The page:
Along about 1958, my small hometown’s city fathers wound up green-lighting a land developer’s proposed, subdivision housing project. It is unclear whether or not all the involved parties knew this but, that region’s acreage was (and still is) prone to flooding.
By 1961, my father and mother were hoping to flee our slumlord’s (literal) rat trap, two story hovel… one heated by a poorly maintained, coal fired, carbon monoxide spewing furnace… the likely cause of our family of four’s chronic, debilitating, flu-like symptoms. Indeed… our very lives were at stake.
It’s easy to see how my parents had so easily gotten suckered into signing on the dotted lines of a 30 year mortgage. And so, by June of that same year, we had moved into our new, three bedroom ranch… located smack dab at the bottom of that aforementioned, flood prone, subdivision gully. As things turned out… we’d have been far better off buying a houseboat.
By 1968, our entire neighborhood wound up becoming one of Michigan’s lesser known (not so great) lakes… its (fortunately temporary) shoreline stopping at the first step of our two steps high front porch. While only our cellar had flooded, our next-door neighbors to the east had not been so lucky. Their basement, living room and kitchen had been inundated.
The obvious moral to the story: Never make major purchases in haste.
Of course… there’s also a secondary lesson to be learned. And that begins where my above story leaves off…
Subsequent to that nearly biblical magnitude flood, my Dad had figured out how to keep future floodwaters at bay… i.e., by caulking basement windows and encasing them in window wells… by forming a two foot high, clay berm along our eastern property line. While lacking aesthetics, his practical solutions not only worked but have continued to do so… outliving him by 30 years (and still counting).
Regrettably, our neighbors had opted to turn the task over to the professionals, whose “prettier” approach to floodwater management proved nowhere near as reliable as my amateur Dad’s strategy.
There were more floods to come, too… sometimes requiring our neighbor’s patriarch… sans permission… to chop into my Dad’s defensive lines with a shovel to save his home. To put it mildly, my father was PO’d. Had any of their flood water entered and damaged our home, there’d have been hell to pay. Fortunately, that hadn’t happened… BUT… nonetheless… over the years, several adrenaline surging, heated verbal exchanges did ensue.
Fortunately, my folks did understand that our neighbors were only trying to protect their own property. But, what Dad could never fathom is why they’d not shore up their property more effectively… instead of endangering both of our homes.
By 1988, with floodwaters threatening, once again, our neighbor, with shovel in hand, cut across our property line. Of course, by then, with my 75-year-old father’s health rapidly failing, he just didn’t have much fight left in him. With the sound of the pouring rain on the roof, my heart sank at the sight of my father seated at our dining room table… cradling his head in his arms… the personification of despair. All he had wanted out of life was to secure a good life for his loved ones.
Although I hadn’t known it at the time, Dad had been mere days away from his oneway ambulance trip to the hospital… his too little / too late, ill-fated surgery… his death.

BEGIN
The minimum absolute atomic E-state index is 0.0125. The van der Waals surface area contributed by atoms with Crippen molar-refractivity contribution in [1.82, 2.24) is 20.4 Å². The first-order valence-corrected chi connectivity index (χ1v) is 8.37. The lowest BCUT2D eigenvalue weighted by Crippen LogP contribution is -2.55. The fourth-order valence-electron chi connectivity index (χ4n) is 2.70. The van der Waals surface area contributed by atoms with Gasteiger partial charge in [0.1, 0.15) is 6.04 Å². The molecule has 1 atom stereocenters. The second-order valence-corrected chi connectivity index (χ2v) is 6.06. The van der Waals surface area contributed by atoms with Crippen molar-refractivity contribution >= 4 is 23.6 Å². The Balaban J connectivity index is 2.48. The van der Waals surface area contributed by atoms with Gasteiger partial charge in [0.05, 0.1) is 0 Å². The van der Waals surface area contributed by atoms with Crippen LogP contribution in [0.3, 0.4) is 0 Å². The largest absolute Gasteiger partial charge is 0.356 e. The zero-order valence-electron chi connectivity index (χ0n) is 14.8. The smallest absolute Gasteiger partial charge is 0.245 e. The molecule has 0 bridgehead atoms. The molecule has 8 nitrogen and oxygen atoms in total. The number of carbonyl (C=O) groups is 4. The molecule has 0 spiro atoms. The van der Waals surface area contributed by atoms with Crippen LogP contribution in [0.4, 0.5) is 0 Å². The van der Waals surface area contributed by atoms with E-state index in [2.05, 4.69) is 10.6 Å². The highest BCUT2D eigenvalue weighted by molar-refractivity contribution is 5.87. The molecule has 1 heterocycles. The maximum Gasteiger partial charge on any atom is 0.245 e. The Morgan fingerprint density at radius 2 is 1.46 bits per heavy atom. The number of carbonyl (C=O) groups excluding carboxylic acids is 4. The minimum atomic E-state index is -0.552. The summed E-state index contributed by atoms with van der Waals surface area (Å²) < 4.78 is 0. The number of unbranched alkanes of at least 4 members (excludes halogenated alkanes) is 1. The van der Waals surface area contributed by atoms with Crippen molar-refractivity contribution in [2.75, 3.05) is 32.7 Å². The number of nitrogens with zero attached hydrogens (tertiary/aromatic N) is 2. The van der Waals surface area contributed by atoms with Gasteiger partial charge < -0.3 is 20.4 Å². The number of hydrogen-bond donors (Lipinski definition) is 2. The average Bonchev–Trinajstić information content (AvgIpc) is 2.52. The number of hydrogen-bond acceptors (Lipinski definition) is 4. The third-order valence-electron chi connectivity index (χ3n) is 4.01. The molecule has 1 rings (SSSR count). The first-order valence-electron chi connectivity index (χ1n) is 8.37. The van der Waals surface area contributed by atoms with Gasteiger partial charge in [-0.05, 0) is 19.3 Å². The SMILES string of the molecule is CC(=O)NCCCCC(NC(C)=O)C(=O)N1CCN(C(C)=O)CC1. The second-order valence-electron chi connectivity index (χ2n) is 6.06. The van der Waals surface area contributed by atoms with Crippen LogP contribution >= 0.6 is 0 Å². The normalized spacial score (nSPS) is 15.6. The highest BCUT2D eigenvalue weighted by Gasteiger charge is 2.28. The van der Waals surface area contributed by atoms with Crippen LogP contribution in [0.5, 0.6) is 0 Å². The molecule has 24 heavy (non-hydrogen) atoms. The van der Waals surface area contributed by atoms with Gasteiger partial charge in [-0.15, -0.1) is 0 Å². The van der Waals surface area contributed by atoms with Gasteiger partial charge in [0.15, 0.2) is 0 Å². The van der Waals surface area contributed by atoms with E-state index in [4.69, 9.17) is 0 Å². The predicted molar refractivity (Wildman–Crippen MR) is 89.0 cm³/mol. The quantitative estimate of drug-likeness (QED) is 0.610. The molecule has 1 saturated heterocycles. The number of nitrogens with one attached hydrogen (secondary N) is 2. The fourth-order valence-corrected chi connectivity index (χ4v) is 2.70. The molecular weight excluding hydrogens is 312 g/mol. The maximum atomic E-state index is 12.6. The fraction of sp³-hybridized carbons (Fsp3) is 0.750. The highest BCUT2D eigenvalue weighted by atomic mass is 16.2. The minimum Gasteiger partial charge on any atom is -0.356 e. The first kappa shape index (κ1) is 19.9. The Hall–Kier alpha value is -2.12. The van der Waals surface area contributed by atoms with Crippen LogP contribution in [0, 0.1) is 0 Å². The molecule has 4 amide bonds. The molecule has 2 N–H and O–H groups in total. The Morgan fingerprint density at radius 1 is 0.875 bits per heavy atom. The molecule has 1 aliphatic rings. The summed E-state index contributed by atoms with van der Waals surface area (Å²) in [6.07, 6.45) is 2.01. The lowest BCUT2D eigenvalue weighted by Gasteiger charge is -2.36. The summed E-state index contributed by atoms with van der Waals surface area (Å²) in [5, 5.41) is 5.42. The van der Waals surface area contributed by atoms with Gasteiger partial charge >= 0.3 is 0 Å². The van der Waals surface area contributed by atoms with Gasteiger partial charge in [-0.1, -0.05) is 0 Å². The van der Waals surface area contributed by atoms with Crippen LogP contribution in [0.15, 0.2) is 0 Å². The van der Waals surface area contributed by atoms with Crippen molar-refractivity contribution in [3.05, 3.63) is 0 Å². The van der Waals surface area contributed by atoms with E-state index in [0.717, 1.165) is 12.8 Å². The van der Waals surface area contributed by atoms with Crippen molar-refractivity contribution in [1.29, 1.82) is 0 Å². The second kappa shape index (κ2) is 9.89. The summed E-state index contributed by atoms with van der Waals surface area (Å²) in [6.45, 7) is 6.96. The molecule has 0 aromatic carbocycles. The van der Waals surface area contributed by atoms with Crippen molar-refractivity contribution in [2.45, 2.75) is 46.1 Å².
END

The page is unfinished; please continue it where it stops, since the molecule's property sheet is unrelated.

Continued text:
I can only hope that ugly, irreconcilable neighborhood war had not been the final fade to black scene within his mind.
So… what does any of this really mean? Well… here’s where that aforementioned, secondary lesson starts to unfold… starting with several questions…
Are not interfamily conflicts a microcosm of the international variety? Is it not our survival instincts and our territoriality what sparks battles between neighbors and nations? Does not the malfeasance and/or ignorance of leaders also trigger corrupt and stupid wars at both of those societal levels… and the others in between?
But… on a more positive note…
Are there not also a few kindhearted, courageous people out there who’ll meet their adversaries more than half way… oh… say… by extending the olive branch?
It might be of interest to you when I mention that my family’s longtime foes wound up making that peaceful gesture. Totally taking me by surprise… 15 years ago… they showed they cared enough about my well-being to pay their respects at my Mom’a memorial service.
In all honesty… long before that moment… I had grown weary of feeling “duty bound” to my folks… to… in their memory… continue slogging through all that metaphorical, stormwater muck… drowning in the oceans of figurative, bad blood which had persisted, interminably, between next-door neighbors.
Folks, I had been wrong, Wrong, WRONG and quite the fool to ever deem it too late to fill the miles deep emotional chasm between us… one that had run miles deeper than those paltry six inch deep trenches, which my neighbor had sliced into my father’s property line berm.
My neighbors and I are now good friends. I thoroughly enjoy their company and treasure our conversations. Their nonagenarian status affords them a wealth of life experiences and a robust philosophy of life. I find all I’ve learned from them refreshing, enriching and inspiring. My only regret is that my family… that I had not made peace with them half a century sooner.
As for my final Q…
Is not an amicable resolution to erroneously perceived, irreconcilable differences within a neighborhood also a microcosm of all the good that could happen upon our world stage? We can only hope that is true… that my wonderful friends and neighbors… are a microcosm of any and all bold, kindhearted, peace seeking leaders, spanning our entire globe.